Thelma Golden

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Thelma Golden
Born 1965 (age 50–51)
Nationality American
Occupation Museum Director and Chief Curator
Years active 1987 (1987)–present

Thelma Golden (born 1965) is the Director and Chief Curator of The Studio Museum in Harlem, New York City, United States.[1] Golden joined the Museum as Deputy Director for Exhibitions and Programs in 2000 before succeeding Dr. Lowery Stokes Sims, the Museum’s former Director and President, in 2005. She is noted as one of the originators of the term Post-Blackness.


Early life and education[edit]

Thelma Golden grew up in Queens, New York.[2] She had her first hands-on training as a senior in high school at the New Lincoln School, training as a curatorial apprentice at the Metropolitan Museum of Art. She graduated from Buckley Country Day School in 1980 and earned a BA in Art History and African-American Studies from Smith College in 1987. She worked as an intern at the Studio Museum while in college, in 1985.[2]


Golden's first curatorial position was at the Studio Museum in Harlem in 1987. She was then a curator at the Whitney Museum of American Art from 1988 to 1998. She became director of the Whitney Museum's outpost in midtown Manhattan (since closed) in 1991[3] and organized many notable exhibitions, including the controversial 1993 Biennial,[4] directed by Elisabeth Sussman; Black Male: Representations of Masculinity in Contemporary Art (1994–95); Bob Thompson: A Retrospective (1998); Heart, Mind, Body, Soul: New Work from the Collection (1998); and Hindsight: Recent Work from the Permanent Collection (1999).

Known for her support and championship of emerging artists, Golden created a site-specific commissioning program for the Whitney’s branch museum at Altria (formerly Philip Morris), and presented projects by meaningful artists: Alison Saar, Glenn Ligon, Gary Simmons (artist), Romare Bearden, Matthew McCaslin, Suzanne McClelland, Lorna Simpson, Jacob Lawrence and Leone & MacDonald.[citation needed]

Golden was the Special Projects Curator for contemporary art collectors Peter Norton and Eileen Harris Norton from 1998 to 2000.[citation needed]

Since joining the Studio Museum in 2000, Golden has organized a number of groundbreaking exhibitions, including Isaac Julien: Vagabondia (2000), Martin Puryear: The Cane Project (2000); Glenn Ligon: Stranger (2001); the Freestyle Exhibition (2001); Black Romantic: The Figurative Impulse in Contemporary Art (2002); harlemworld: Metropolis as Metaphor (2004); Chris Ofili: Afro Muses (2005); Frequency (2005–06, with Christine Y. Kim); Africa Comics (2006–07); and Kori Newkirk: 1997–2007 (2007–08). She also works to expand and strengthen the museum’s presence in the local community and the global art world.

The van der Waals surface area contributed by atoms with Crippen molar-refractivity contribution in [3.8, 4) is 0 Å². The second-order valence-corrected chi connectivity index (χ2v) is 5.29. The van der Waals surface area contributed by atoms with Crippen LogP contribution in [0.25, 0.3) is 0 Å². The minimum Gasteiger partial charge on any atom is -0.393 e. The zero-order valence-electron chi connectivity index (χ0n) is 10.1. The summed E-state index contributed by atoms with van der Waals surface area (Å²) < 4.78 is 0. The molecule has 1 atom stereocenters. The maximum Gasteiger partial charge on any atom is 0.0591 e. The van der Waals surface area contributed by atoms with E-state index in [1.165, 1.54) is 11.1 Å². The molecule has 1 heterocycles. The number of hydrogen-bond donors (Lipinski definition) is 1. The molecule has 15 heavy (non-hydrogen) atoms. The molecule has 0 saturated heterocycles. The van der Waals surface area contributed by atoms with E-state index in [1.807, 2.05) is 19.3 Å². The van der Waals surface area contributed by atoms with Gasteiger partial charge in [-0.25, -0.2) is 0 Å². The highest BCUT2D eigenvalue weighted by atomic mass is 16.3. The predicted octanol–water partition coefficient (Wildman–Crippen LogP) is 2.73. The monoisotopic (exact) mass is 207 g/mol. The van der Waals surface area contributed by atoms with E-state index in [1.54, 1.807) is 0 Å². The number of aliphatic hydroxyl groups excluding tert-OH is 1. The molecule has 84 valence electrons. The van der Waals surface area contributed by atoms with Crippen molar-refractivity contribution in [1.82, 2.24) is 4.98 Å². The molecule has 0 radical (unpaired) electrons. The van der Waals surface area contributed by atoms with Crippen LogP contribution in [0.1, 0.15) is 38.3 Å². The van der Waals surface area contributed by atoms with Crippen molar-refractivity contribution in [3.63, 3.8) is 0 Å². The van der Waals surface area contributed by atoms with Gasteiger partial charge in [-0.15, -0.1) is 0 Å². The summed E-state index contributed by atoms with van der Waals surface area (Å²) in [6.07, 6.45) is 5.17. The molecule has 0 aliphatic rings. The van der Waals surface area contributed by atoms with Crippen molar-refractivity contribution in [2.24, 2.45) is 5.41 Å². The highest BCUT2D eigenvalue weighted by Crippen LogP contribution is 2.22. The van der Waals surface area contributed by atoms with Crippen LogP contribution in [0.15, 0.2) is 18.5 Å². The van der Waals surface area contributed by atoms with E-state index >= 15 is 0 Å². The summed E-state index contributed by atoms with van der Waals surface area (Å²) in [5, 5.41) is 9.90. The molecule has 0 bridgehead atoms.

Golden is an active guest curator, writer, lecturer, juror, and advisor. In 2009 she presented "How Art Gives Shape to Cultural Change" at the TED conference's 25th Anniversary gathering in Palm Springs, California.[5] In 2008 she was a member of the advisory team of the Whitney Biennial and in 2007 acted as a juror for the UK Turner Prize. Golden co-curated the traveling exhibition Glenn Ligon: Some Changes in 2005 and in 2004 curated a retrospective of fashion designer Patrick Kelly at the Brooklyn Museum. Known for her interviews with contemporary artists, Golden is a frequent contributor to books, catalogues, and magazines and regularly speaks at institutions around the world as well as teaching at various universities.[citation needed] Golden serves on the Graduate Committee at the Center for Curatorial Studies at Bard College, is on the boards of Creative Time in New York and the Institute of International Visual Arts (inIVA) in London, and is a Henry Crown Fellow at the Aspen Institute.



  1. ^ Biography: Thelma Golden, Frieze Foundation, USA.
  2. ^ a b Pogrebin, Robin (July 6, 2015). "Studio Museum in Harlem Unveils Design for Expansion". New York times. Retrieved July 6, 2015. 
  3. ^ Anderson, Susan Heller (May 8, 1991). "Chronicle". New York Times. Retrieved July 6, 2015. 
  4. ^ Richardson, Linda (May 1, 2001). "The art of plunging in without fear". New York Times. Retrieved July 6, 2015. 
  5. ^ "How art gives shape to cultural change". Retrieved March 7, 2015. 
  6. ^ "25 Art World Women at the Top, From Sheikha Al-Mayassa to Yoko Ono". Artnet. Retrieved April 18, 2014. 

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